Favorite harem by Rudolph Ernst Peierls

Favorite harem by Rudolph Ernst Peierls

Favorite harem Austrian artist-Orientalist Ernst Rudolph preferred to write scenes with oriental flavor. Despite the thirst for impressions and interest in the East, his craving for Moroccan and Persian plots was manifested only at the age of thirty. Until then, Rudolf Ernst lived in Rome, and then in Paris, where he calmly wrote the usual canvases for Europeans. Around 1885, Ernst devoted himself entirely to the Middle East, displaying scenes from the life of the Persian sultans, the life of African pilgrims, architectural ensembles and a hot landscape.

The canvas “Favorite harem” was written

by Ernst under the influence of eastern travels. The author knew the life of the harem practically from the inside, making numerous “forays” to Constantinople, Egypt and Turkey. Complicated ornaments on the walls and carpet, on which the main characters are located, testify to his observation and writing from the original, we will return to them a little later. Check out the many intricate arabesques on ceramic mosaics and wall paintings. In some places, the Persian palmette and a complex ornate pattern accurately conveyed by the artist “see through”.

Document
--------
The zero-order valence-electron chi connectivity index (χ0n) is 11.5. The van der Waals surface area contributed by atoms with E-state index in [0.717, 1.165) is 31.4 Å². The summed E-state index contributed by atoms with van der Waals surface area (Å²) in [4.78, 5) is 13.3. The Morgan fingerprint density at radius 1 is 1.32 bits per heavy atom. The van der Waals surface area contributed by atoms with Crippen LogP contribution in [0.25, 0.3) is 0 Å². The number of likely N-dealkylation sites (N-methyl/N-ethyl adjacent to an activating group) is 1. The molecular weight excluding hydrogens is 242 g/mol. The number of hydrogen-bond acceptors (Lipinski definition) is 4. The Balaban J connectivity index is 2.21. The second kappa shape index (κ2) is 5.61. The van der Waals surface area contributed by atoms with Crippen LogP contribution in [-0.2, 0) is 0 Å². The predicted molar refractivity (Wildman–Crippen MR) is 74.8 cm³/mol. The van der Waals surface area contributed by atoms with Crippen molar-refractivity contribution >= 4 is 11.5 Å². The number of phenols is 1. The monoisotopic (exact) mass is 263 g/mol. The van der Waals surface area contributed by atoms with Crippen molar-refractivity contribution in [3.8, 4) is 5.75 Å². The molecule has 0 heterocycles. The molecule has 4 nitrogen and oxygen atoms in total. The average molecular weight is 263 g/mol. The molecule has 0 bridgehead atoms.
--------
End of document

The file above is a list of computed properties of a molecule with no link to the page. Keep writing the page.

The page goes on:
The abundance of burgundy and carmine-red colors is added to the “favorite” peppered flavor. The darkened space inspires the viewer with the intimacy to which the characters are betrayed. There are a lot of half-light and deep shadows here, although it is clear that the sun breaks through the stained-glass windows of the windows with multi-colored stripes. East harem. What did the author know about him? Some harems consisted of several hundred wives and concubines. Ernst did not seek to display the excesses or lust of the owner.

On the contrary, the gentleman performed by the author is gentle and sensitive, along with his severe features and sheer fatigue. How the body of the husband is tilted and how flimsy the gestures of his mistress is, one can judge the characters sincere conversation. The oppressive silence and coolness makes the imagination draw a completely modest dialogue of people with a half-whisper.

The entire canvas is dotted with the “semi” prefixes: twilight, half-shade, noon, half talk and so on. Ernst endowed the heroes with a perfect family idyll, as if there were no huge clusters of females of different ages in the palace. Perhaps this is the only one that gives advice to his master, gives selfless love, without demanding in return fame and encouragement?

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